GE pushes ahead with 500GB holographic disc storage
"We have paid orders for product - real customers from real companies. We're building up a backlog of orders," Stuck added.
Stuck pointed a finger at InPhase's former management, saying that year after year the company devised plans to get product to the market, and year after year, failed. But with new management, Stuck is confident the company will ship in the next year.
Stuck also pointed out that InPhase's technology writes data at 20MB/sec compared with Blu-rays data transfer speed of 4.8MB/sec.
"If they [GE] really do have a 500GB disk, I come up with 100,000 seconds to fill a disc. There's 86,400 seconds in a day. You do the math," he said. "Our customers tell us if it takes more than four hours to backup, they're not interested."
Mark Peters, an analyst with market research firm ESG, said that even if GE and InPhase get their products out the door, both face an uphill battle against established archive technologies such as magnetic tape.
"There used to be an old joke that there's more written about optical disc than stored on it," he said. "There comes a point where it either sells or it doesn't."
Peters said optical disc originally had an advantage over tape media because the read/write head could go directly to the data, where tape drives need to spool through reels to find it. But seek times have been whittled down by technologies such as Linear Tape File System (LTFS), which allows users to run applications designed for disk drives on tape drives for faster data access.
Another obvious limitation is that industries have invested for decades in tape, so any new technology designed to replace it will have to be able to mimic it. For example, when hard disk drive backup systems came out five or so years ago, they were called virtual tape libraries (VTLs) because a software abstraction layer allowed corporate backup servers to "see" them as magnetic tape media.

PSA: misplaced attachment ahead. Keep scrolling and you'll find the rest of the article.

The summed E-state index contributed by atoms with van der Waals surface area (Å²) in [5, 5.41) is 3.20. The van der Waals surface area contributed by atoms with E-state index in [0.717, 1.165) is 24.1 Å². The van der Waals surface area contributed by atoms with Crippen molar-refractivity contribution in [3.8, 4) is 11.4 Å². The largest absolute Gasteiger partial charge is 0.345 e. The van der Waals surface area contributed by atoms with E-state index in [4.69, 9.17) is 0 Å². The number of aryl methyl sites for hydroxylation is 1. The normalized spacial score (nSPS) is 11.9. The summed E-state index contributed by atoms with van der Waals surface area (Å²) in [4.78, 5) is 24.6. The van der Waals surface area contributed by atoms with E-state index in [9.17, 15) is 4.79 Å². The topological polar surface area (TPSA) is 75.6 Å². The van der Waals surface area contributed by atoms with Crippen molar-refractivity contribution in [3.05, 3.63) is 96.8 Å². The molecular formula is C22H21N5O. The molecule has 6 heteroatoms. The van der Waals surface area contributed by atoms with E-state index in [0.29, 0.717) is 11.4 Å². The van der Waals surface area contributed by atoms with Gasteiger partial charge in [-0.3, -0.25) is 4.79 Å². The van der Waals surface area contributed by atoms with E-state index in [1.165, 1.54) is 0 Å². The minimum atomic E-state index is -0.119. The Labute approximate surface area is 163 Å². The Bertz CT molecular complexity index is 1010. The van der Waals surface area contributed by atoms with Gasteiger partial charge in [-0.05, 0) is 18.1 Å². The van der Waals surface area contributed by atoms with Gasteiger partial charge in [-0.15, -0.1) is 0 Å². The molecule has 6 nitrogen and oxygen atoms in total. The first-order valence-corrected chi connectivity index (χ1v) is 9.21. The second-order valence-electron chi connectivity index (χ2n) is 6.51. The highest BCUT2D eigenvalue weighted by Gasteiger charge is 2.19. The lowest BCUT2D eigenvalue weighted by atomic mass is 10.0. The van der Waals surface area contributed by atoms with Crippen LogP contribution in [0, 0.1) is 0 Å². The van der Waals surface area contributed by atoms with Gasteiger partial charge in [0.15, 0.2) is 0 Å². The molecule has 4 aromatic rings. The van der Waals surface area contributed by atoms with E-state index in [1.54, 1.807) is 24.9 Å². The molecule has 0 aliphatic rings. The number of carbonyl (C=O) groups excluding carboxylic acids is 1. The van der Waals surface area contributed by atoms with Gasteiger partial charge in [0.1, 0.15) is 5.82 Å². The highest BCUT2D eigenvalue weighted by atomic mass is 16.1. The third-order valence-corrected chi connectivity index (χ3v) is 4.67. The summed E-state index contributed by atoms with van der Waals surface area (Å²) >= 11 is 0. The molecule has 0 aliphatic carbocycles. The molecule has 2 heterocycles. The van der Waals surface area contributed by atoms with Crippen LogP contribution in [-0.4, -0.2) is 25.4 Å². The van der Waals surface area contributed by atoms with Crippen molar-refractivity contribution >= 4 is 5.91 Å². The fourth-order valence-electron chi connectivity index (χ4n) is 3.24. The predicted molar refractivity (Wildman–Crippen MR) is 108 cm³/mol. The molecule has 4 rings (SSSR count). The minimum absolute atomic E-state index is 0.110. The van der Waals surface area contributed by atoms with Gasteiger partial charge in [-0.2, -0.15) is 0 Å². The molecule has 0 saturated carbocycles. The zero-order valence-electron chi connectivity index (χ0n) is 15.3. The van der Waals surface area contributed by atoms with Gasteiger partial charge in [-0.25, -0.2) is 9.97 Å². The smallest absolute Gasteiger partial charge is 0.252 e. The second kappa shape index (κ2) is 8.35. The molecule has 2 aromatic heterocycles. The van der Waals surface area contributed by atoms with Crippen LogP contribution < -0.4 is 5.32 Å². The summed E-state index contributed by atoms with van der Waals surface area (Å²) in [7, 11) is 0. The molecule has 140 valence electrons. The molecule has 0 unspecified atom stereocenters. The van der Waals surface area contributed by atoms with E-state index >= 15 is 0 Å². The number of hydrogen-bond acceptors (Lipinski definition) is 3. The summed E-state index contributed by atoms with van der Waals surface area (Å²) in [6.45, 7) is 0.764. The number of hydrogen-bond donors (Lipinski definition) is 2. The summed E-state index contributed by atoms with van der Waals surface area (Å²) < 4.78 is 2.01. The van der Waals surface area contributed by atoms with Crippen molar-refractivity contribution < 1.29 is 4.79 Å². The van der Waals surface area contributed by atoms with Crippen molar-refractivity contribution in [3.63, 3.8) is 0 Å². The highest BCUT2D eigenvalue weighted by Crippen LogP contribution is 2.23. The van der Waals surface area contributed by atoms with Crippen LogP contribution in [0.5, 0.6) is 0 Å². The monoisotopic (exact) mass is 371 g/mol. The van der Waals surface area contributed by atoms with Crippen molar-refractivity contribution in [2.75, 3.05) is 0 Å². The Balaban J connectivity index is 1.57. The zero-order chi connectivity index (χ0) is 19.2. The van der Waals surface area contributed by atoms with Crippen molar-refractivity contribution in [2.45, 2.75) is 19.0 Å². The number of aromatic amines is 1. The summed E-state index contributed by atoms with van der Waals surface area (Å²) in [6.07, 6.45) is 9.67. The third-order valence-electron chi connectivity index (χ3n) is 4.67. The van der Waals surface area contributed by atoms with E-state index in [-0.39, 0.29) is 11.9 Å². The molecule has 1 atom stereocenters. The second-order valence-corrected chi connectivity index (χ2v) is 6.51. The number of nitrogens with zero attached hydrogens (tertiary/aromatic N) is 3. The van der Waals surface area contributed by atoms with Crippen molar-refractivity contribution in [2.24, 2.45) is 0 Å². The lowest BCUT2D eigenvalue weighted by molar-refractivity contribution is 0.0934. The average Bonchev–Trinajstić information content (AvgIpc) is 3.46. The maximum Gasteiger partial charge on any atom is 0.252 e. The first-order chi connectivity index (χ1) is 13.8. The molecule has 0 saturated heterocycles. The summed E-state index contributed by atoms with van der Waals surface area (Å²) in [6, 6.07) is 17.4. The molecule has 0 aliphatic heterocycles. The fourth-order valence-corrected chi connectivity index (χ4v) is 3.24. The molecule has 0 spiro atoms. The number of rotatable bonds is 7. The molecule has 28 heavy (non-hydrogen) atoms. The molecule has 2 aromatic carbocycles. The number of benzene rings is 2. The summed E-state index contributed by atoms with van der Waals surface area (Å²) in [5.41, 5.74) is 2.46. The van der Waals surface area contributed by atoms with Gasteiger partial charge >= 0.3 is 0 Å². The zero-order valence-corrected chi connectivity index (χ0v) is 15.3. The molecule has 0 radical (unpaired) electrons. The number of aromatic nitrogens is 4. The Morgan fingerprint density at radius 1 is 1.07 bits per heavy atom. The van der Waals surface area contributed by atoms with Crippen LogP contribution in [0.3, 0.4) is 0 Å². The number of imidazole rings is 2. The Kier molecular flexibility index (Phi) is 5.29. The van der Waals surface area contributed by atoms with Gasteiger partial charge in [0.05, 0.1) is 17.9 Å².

GE said micro-holographic disc will differ from forerunners in that it will embed data directly onto virtual layers within plastic, stacking 20 blue-laser readable layers atop another to realize 500GB capacity.
GE Global Research, which has been working on the technology for eight years, said the micro-holographic storage material was first demonstrated at a trade show in April 2009. The discs are so similar to current optical storage technologies that future micro-holographic players will allow consumers to play back CDs, DVDs and Blu-ray discs on GE's optical drives.
"During the past two years, our research team has been focused on material improvements to increase the recording speed and making other key advances needed to ready GE's micro-holographic technology for market," Lorraine said in a statement. "With a speed to match Blu-ray's, discs made from GE's advanced micro-holographic materials are an attractive solution for both archival and consumer entertainment systems."
With higher recording speeds required in the professional archival industry, the latest breakthrough by GE researchers could advance the company's efforts to commercialize its micro-holographic technology, according to William Kernick, vice president of Technology Ventures for GE. He called the technology "an exciting new solution in the marketplace."
GE noted that there there's no reason its micro-holographic layers must take the form of a disc. Its Global Research team members remain agnostic about the shape future storage products using the material might assume.
"Ultimately, the material could become a superior storage alternative to magnetic tape," the company said in a statement.
Lucas Mearian covers storage, disaster recovery and business continuity, financial services infrastructure and health care IT for Computerworld. Follow Lucas on Twitter at @lucasmearian or subscribe to Lucas's RSS feed . His e-mail address is email@example.com.
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